• Jazz

    Bonjour Clotide,

    Est-ce que vous pouvez me dire où je peux en acheter à Paris? Il est où, ce fameux organic grocery store dont vous parlez..? :)

  • Melinda – Mine came in a clear plastic bag (no ziplock though!). Since this was inconvenient I transferred half of it into a pretty jar with a lid, and I just use a spoon to scoop some out like I would sugar.

    Jazz – The magic store is Naturalia, and the one I go to is on rue Lamartine in the 9th!

  • corey

    Hello Clotilde,

    In my town health food is really catching on so its really easy to find spirulina in everything. Most notably are several fruit drinks made with peaches, bannanas, pears, and all sorts of things mixed with blue-green algae. Though they can look kinda scary they are usually yummy. Do you find that the spirulina lends much taste or just a subtle earthy “greeness”?

  • savina

    hello clotilde
    if you ever find yourself craving for gomasio and having run out of your supply you can always make it yourself by roasting sesame seeds and crushing them with your (beautiful, famous) pestle and mortar together with cooking salt. You will miss the super therapeutic effect of spirulin, but you will still have a very good seasoning for your salads (I always make some in batches and keep it stored in a jar)

  • mire

    i usually make my own gomasio with roasted nori flakes, it may not be as healthy as spiruline but it does taste of hazlenut from the sea ;-P

  • Peter

    I only encountered spirulina once so far – in Sweden there’s a brand that sells all kinds of freshly-squeezed (eller färskpressad :)) juices. One of them has spirulina in it. I must say that it is not the most inviting drink ever, since the algae tend to precipitate and form a greenish slur (yikes!) at the bottom. The taste is somewhere between moss and spinach..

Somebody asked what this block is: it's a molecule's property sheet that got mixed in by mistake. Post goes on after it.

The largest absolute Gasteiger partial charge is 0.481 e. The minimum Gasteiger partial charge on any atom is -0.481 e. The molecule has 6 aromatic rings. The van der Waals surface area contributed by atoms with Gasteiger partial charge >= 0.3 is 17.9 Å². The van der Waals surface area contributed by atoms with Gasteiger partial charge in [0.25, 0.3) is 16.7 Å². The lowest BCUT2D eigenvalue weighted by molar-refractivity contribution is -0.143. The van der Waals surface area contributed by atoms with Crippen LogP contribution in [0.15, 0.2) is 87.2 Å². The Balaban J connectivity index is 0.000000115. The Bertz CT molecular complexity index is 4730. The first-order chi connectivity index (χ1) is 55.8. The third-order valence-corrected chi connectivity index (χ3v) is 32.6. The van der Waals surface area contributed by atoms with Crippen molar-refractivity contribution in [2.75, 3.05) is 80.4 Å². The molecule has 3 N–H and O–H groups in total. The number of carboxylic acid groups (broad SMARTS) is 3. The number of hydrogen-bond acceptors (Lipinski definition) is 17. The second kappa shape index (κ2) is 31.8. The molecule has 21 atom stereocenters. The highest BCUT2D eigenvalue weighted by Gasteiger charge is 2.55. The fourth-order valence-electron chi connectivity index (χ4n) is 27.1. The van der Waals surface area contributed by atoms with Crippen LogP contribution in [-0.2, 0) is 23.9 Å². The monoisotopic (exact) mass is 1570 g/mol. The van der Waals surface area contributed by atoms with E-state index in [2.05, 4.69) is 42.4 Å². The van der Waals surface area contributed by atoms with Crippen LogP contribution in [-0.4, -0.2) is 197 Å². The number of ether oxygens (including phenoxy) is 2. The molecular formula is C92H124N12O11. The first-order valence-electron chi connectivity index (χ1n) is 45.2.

• This may be the answer to a question which has been bugging me since my japanese meal on Monday night. I had some sushi which was one of those reverse sushi pieces (with the nori inside and the rice outside) and the rice outside had been rolled in this green, nutty, salty mixture. It was so tasty and with the inclusion of tempura crab in the centre… it was most tasty sushi I’ve had in some time. I wonder if this is the mixture??

  • Bev

    Saffron— Could you be speaking of Furikake? It has all of the properties you describe!

  • kijimuna

    I’m assuming we are talking about GomaSHio? Sometimes things get misspelled in translation but end up meaning something anyway.

    You’ve got to try Okinawan Shio (salt), it’s powdery fine and fluffy and is chock full of healthy minerals because it is harvested out of our beautiful coral-studded ocean. Right now the mainlanders (mainland Japanese) have turned our little treasure into a huge marketing thing, touting it’s health effects. But in it’s simplicity, it’s a wonderful seasoning to use in any dish. If you can find it where you are, please try it :-)

    Saffron: Must be furikake…I don’t think they would put salt on the outside of sushi – well, normally…

  • My grandma used to puree spirulina and flaxseed oil with molasses and make me drink it. She said it was good for energy. It wasn’t. That picture brings back a lot of bad memories…

  • Well even better! I got some answers. I am going to go back and buy soem sushi from this japanese restuarant so that I can taste the flavours again. Maybe Ill take a pic so that moret detective work can be done…

  • Hi,
    This sounds great and very tasty. Does anyone know if this is available in the UK?

  • Anand

    There are times that one reads something on the internet and one just KNOWS that it was written by a kindred spirit. I refer to: …”I have on occasion bought things that turned out to be nasty (in that ugh-nasty-nasty-bleh-spit-spit kind of way)” I just love that! And your recipes! Thank you!